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Crazy for God: How I Grew Up as One of the Elect, Helped Found the Religious Right, and Lived to Take All (or Almost All) of It Back Paperback – 30 Sep 2008


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Product details

  • Paperback: 448 pages
  • Publisher: Da Capo Press; 1st Da Capo Press Pbk. Ed edition (30 Sept. 2008)
  • Language: English
  • ISBN-10: 0306817500
  • ISBN-13: 978-0306817502
  • Product Dimensions: 14 x 2.6 x 20.8 cm
  • Average Customer Review: 4.2 out of 5 stars  See all reviews (14 customer reviews)
  • Amazon Bestsellers Rank: 30,698 in Books (See Top 100 in Books)

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Review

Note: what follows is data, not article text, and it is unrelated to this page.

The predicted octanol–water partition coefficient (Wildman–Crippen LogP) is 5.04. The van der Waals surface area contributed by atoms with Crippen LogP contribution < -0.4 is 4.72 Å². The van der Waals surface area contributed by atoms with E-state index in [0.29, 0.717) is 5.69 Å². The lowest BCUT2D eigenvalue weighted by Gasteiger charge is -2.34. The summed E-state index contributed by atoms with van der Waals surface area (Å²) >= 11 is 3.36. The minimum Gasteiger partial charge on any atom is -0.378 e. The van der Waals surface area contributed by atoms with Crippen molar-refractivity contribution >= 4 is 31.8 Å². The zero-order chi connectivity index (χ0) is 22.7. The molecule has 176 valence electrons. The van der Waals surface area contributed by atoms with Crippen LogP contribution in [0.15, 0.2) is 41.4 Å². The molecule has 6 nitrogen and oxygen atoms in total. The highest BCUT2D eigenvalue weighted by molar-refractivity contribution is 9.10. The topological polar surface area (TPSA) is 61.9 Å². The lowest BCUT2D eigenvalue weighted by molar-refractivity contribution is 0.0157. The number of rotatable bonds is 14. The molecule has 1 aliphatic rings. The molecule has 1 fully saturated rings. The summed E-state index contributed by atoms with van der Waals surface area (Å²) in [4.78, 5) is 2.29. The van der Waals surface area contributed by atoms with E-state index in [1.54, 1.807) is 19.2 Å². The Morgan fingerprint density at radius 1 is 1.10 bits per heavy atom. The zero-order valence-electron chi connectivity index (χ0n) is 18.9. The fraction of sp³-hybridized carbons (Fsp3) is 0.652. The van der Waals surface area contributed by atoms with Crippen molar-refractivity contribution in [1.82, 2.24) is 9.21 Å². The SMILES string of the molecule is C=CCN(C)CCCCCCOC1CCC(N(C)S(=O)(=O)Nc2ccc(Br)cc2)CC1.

American Author's Association website, December 2008 "A story that needed to be told...A very personal and brutally honest memoir, that opens up and exposes the underbelly of the evangelistic movement...Gives the reader a rare and different look at some of various leaders of the fundamentalist moment...The book may open some eyes and minds about the dangers of politics and religion...A must read book for serious seekers looking for their own authentic path to enlightenment, or at least some inner peace." De-conversion.com, 12/2/08 "A must read for the de-converting...It is brutally honest, eye-opening, at times laugh out loud funny, and heart breaking." Princeton Packet, 2/13/09 "Mr. Schaeffer knows what he's talking about. He was there, and his book lays it all out, chapter and verse." TCM Reviews "[A] moving memoir...For those interested in a different perspective on Francis and Edith Schaeffer, l'Abri, and the fundamentalist right-wing evangelical movement, as well as the touching story of someone deeply involved in it all, this is a must-read." Augusta Metro Spirit, 4/15/09 "In a witty recollection that takes a different path from the average evangelical story, Frank Schaeffer offers an intimate portrait of a life within and without the spotlight of mass congregations...Schaeffer is more than qualified to offer candid commentary concerning the religious right in these United States...Written with an intricate collection of detail, a smooth ability to turn elements of conflict into startling moments of realization, and a wonderful search for meaning." Tallahassee Democrat, 7/25/09 "Part memoir, part biography, and part expose of a fundamentalist moment in U.S. religion and culture. As memoir it is at times funny, at times moving. As biography it provides an interesting, not to say intimate, perspective on Francis and Edith Schaeffer. As expose it provides revealing glimpses into the emergence of the religious right and some of its most visible leaders." Evangelical Studies Bulletin, Spring 2008 "[A] breezy new autobiographical book...The inner story of young Frank(y)'s childhood, adolescence, meteoric phase as up-and-coming evangelical political activist, and subsequent career keep the pages turning...[An] entertaining and provocative read." Semi-Autonomous Collective blog, 12/27/09 "Aggravating at times, frustrating by moments, but overall terribly touching, Schaeffer isn't hiding any flaws from the picture he paints of his own family. If there is one book to understand where the religious right comes from, it's that one." Springfield News-Leader, 8/22/12 "Excellent resources for anyone interested in the strange history of the heretical anti-abortion doctrine being taught in American churches today for the purpose of garnering political support."